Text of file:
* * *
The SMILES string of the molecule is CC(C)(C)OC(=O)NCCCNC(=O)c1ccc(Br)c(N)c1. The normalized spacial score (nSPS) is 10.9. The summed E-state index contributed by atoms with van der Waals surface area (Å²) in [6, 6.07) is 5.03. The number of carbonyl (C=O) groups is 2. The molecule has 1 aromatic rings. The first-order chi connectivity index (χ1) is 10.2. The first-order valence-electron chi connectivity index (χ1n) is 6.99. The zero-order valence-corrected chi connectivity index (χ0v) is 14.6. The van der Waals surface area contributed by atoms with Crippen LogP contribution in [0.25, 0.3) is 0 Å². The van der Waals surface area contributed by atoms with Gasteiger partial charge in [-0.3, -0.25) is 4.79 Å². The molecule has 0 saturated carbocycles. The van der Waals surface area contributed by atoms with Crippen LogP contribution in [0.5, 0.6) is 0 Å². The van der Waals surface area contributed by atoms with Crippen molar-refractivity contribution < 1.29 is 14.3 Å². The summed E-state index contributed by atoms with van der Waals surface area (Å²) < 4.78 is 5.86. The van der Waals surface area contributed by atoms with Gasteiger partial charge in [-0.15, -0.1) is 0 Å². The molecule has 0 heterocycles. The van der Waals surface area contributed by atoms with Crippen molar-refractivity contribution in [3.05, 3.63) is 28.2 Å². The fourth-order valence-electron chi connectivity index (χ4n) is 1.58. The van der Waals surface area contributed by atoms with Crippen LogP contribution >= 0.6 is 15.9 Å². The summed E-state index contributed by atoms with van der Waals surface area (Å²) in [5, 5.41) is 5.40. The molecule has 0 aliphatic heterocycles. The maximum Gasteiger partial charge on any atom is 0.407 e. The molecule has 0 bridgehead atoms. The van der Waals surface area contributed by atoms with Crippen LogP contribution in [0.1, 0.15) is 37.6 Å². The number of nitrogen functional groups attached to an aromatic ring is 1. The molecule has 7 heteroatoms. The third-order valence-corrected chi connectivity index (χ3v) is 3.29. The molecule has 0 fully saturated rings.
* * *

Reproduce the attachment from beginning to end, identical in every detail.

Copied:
The SMILES string of the molecule is CC(C)(C)OC(=O)NCCCNC(=O)c1ccc(Br)c(N)c1. The normalized spacial score (nSPS) is 10.9. The summed E-state index contributed by atoms with van der Waals surface area (Å²) in [6, 6.07) is 5.03. The number of carbonyl (C=O) groups is 2. The molecule has 1 aromatic rings. The first-order chi connectivity index (χ1) is 10.2. The first-order valence-electron chi connectivity index (χ1n) is 6.99. The zero-order valence-corrected chi connectivity index (χ0v) is 14.6. The van der Waals surface area contributed by atoms with Crippen LogP contribution in [0.25, 0.3) is 0 Å². The van der Waals surface area contributed by atoms with Gasteiger partial charge in [-0.3, -0.25) is 4.79 Å². The molecule has 0 saturated carbocycles. The van der Waals surface area contributed by atoms with Crippen LogP contribution in [0.5, 0.6) is 0 Å². The van der Waals surface area contributed by atoms with Crippen molar-refractivity contribution < 1.29 is 14.3 Å². The summed E-state index contributed by atoms with van der Waals surface area (Å²) < 4.78 is 5.86. The van der Waals surface area contributed by atoms with Gasteiger partial charge in [-0.15, -0.1) is 0 Å². The molecule has 0 heterocycles. The van der Waals surface area contributed by atoms with Crippen molar-refractivity contribution in [3.05, 3.63) is 28.2 Å². The fourth-order valence-electron chi connectivity index (χ4n) is 1.58. The van der Waals surface area contributed by atoms with Crippen LogP contribution >= 0.6 is 15.9 Å². The summed E-state index contributed by atoms with van der Waals surface area (Å²) in [5, 5.41) is 5.40. The molecule has 0 aliphatic heterocycles. The maximum Gasteiger partial charge on any atom is 0.407 e. The molecule has 0 bridgehead atoms. The van der Waals surface area contributed by atoms with Crippen LogP contribution in [0.1, 0.15) is 37.6 Å². The number of nitrogen functional groups attached to an aromatic ring is 1. The molecule has 7 heteroatoms. The third-order valence-corrected chi connectivity index (χ3v) is 3.29. The molecule has 0 fully saturated rings.